With the increasing control exerted by the government over religious freedom, those Catholics who were
members of the peerage and were known to be sympathisers came under closer and closer scrutiny. The
revelation of the Gunpowder Plot was a convenient vehicle by which the government was able to further
violate their freedoms. As had been the case with the Bye and Main Plots, key Catholic peers were questioned,
and in some cases, arrested.
The mini biographies within this section represent the lives of many of those peers and nobles who were
caught up in the plot's aftermath. Most were able to clear their names, but some, like the Earl of
Northumberland paid a heavy price through incarceration.
Almost all of the interrogations and subsequent punishments of the peerage were politically motivated,
certainly an indictment of the political and religious climate of the times.
Henry Percy - 9th Earl of Northumberland
Born 1564, Tynemouth Castle, Northumberland - Died 5 November, 1632, Petworth, Sussex
Known as the "Wizard Earl" on account of his devotion to the study of chemistry and astronomy. He was a
man of great ability and learning, a close friend of Sir Walter Raleigh, and associate of other Elizabethan
luminaries such as Dr. John Dee and Thomas Harriot and it is therefore argued that Percy was a member of
the infamous "School of Night".
Percy was 21 years of age when he succeeded to the earldom in 1585. He soon afterwards joined the army
in the Netherlands and took part in some of the conflicts of the Eighty Years War. In 1588 he hired a ship
and participated in the victory over the Spanish Armada. He used all his influence to support the claims of
James I to the throne of England, and was treated with great favour by that monarch after his accession in
1603. Unfortunately, Northumberland had in 1594 appointed his cousin, Thomas Percy, to be Constable of
Alnwick Castle. In the aftermath of the Gunpowder Plot, when Thomas Percy was discovered to be one of the
principal conspirators, suspicion naturally fell upon the Earl himself who, although nothing could be proved
against him, was confined in the Tower for seventeen years and only released on payment of a heavy fine.
Edward Stourton - 10th Baron Stourton of Stourton
Born about 1555 - Died 1633
Edward Stourton had strong Catholic connections from both sides of his family. The second son of the 8th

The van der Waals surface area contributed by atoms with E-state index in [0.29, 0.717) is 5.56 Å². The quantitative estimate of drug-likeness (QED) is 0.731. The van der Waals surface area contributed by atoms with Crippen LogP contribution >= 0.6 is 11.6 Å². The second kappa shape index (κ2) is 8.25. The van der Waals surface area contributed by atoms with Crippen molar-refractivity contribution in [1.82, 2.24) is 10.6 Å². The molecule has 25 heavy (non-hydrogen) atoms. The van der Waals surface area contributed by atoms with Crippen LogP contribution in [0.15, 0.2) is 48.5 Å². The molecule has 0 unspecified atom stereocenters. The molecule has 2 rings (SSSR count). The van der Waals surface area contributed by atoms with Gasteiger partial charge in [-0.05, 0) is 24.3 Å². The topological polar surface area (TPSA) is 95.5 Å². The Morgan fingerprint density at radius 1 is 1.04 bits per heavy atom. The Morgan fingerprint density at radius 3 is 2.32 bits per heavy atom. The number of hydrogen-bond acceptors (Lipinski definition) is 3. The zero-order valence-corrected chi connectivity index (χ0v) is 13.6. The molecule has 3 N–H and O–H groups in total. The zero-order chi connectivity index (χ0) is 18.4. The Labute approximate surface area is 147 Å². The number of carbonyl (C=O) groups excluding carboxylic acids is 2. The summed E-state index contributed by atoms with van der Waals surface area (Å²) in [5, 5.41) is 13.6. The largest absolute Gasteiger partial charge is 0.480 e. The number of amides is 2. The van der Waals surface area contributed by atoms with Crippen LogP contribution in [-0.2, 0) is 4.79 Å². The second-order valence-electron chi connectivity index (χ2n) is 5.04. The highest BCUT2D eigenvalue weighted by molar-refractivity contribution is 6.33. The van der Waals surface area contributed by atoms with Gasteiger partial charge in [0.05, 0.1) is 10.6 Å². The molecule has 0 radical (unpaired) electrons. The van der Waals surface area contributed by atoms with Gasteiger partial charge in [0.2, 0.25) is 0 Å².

Earl Charles Stourton and his wife Anne Stanley (daughter of the 3rd Earl of Derby Edward Stanley), he acceded
to the earldom after the death of his brother John in 1588. Around this time he also married Frances Tresham,
daughter of Sir Thomas Tresham of Rushton, making him brother-in-law to the future conspirator Francis.
Stourton was committed to the Tower on 26 November 1605 along with Henry Huddlestone [PRO SP 14/18/111 the
interlocution of 23 February 1606] as he had been reported by several to have consorted with Catesby in thw weeks
and months leading up to the failed plot. Eventually he was fined 6,000 marks by Star Chamber and imprisoned
on 3 June 1606, all on the confession of Fawkes that claimed Catesby had told the plotters Stourton would be
absent from the opening of parliament. Stourton apparently had said nothing of the sort, but had begun his
journey to London late due to his wife's illness. The disbelief of this story, coupled with Fawkes' confession
was enough to condemn him.
In August 1606 he was transferred to the Fleet and eventually released in 1608.
Henry Mordaunt - 4th Baron Mordaunt of Turvey
Born About 1564, Peterborough - Died 13 February, 1609
Like Stourton, Mordaunt was caught in several compromising situations in the weeks and months leading up
to the failed plot. Like many peers, his religious influences were varied, his father, a staunch Catholic, his
mother, niece to the staunchly Puritan Earl Henry Hastings 3rd Earl of Huntingdon. Around 1585 Mordaunt
married into the Compton family, whose religious affiliation was questionable. Listed by both Robert Persons
in his autobiography, and the government in connection with Mary Stuart, Compton was considered a Catholic,
but the authorities certainly ignored this.
Mordaunt had Robert Keyes under his employment, and Keyes' wife Christiana was nanny to his children (the
eldest of whom became the 5th Baron, and 1st Earl of Peterborough). On at least three occassions in the month
leading up to the plot, Mordaunt was in the company of Catesby and others, but when Keyes, concerned for
the safety of his employer, asked if Catesby would be ensuring he remained absent from the opening of
parliamaent, Catesby replied that he would not tell him "for a room full of diamonds", indicating the
obvious lack of trust.
Mordaunt however had already written to Compton seeking absence from the opening on business grounds, a
request that was interpreted by the government as complicity. He was soon arrested and placed in the Tower.
At his trial he was fined 10,000 marks and imprisoned, but like Stourton was transferred to the Fleet in August
1606. Unfortunatelky Mordaunt died in the Tower before being released.